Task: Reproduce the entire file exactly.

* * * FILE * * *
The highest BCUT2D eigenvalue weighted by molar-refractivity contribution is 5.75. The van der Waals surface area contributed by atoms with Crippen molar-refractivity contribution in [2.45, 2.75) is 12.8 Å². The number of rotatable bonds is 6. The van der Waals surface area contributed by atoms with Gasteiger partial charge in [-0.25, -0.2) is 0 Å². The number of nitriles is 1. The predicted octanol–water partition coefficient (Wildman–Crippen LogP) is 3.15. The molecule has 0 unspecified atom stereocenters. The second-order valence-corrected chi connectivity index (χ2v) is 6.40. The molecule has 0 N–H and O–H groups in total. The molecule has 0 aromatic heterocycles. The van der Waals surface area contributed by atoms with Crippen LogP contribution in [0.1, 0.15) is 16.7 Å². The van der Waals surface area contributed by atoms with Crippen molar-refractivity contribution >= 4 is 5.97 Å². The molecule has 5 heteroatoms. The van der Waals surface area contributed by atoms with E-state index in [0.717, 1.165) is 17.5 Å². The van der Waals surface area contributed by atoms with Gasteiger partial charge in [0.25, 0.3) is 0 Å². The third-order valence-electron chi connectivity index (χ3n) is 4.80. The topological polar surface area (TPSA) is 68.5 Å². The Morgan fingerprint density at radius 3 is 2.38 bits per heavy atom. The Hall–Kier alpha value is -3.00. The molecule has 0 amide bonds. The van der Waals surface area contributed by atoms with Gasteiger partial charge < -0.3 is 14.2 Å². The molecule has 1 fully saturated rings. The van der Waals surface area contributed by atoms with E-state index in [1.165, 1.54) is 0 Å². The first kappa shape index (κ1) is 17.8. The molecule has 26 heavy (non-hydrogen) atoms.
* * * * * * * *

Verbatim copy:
The highest BCUT2D eigenvalue weighted by molar-refractivity contribution is 5.75. The van der Waals surface area contributed by atoms with Crippen molar-refractivity contribution in [2.45, 2.75) is 12.8 Å². The number of rotatable bonds is 6. The van der Waals surface area contributed by atoms with Gasteiger partial charge in [-0.25, -0.2) is 0 Å². The number of nitriles is 1. The predicted octanol–water partition coefficient (Wildman–Crippen LogP) is 3.15. The molecule has 0 unspecified atom stereocenters. The second-order valence-corrected chi connectivity index (χ2v) is 6.40. The molecule has 0 N–H and O–H groups in total. The molecule has 0 aromatic heterocycles. The van der Waals surface area contributed by atoms with Crippen LogP contribution in [0.1, 0.15) is 16.7 Å². The van der Waals surface area contributed by atoms with Crippen molar-refractivity contribution >= 4 is 5.97 Å². The molecule has 5 heteroatoms. The van der Waals surface area contributed by atoms with E-state index in [0.717, 1.165) is 17.5 Å². The van der Waals surface area contributed by atoms with Gasteiger partial charge in [0.25, 0.3) is 0 Å². The third-order valence-electron chi connectivity index (χ3n) is 4.80. The topological polar surface area (TPSA) is 68.5 Å². The Morgan fingerprint density at radius 3 is 2.38 bits per heavy atom. The Hall–Kier alpha value is -3.00. The molecule has 0 amide bonds. The van der Waals surface area contributed by atoms with Gasteiger partial charge < -0.3 is 14.2 Å². The molecule has 1 fully saturated rings. The van der Waals surface area contributed by atoms with E-state index in [1.165, 1.54) is 0 Å². The first kappa shape index (κ1) is 17.8. The molecule has 26 heavy (non-hydrogen) atoms.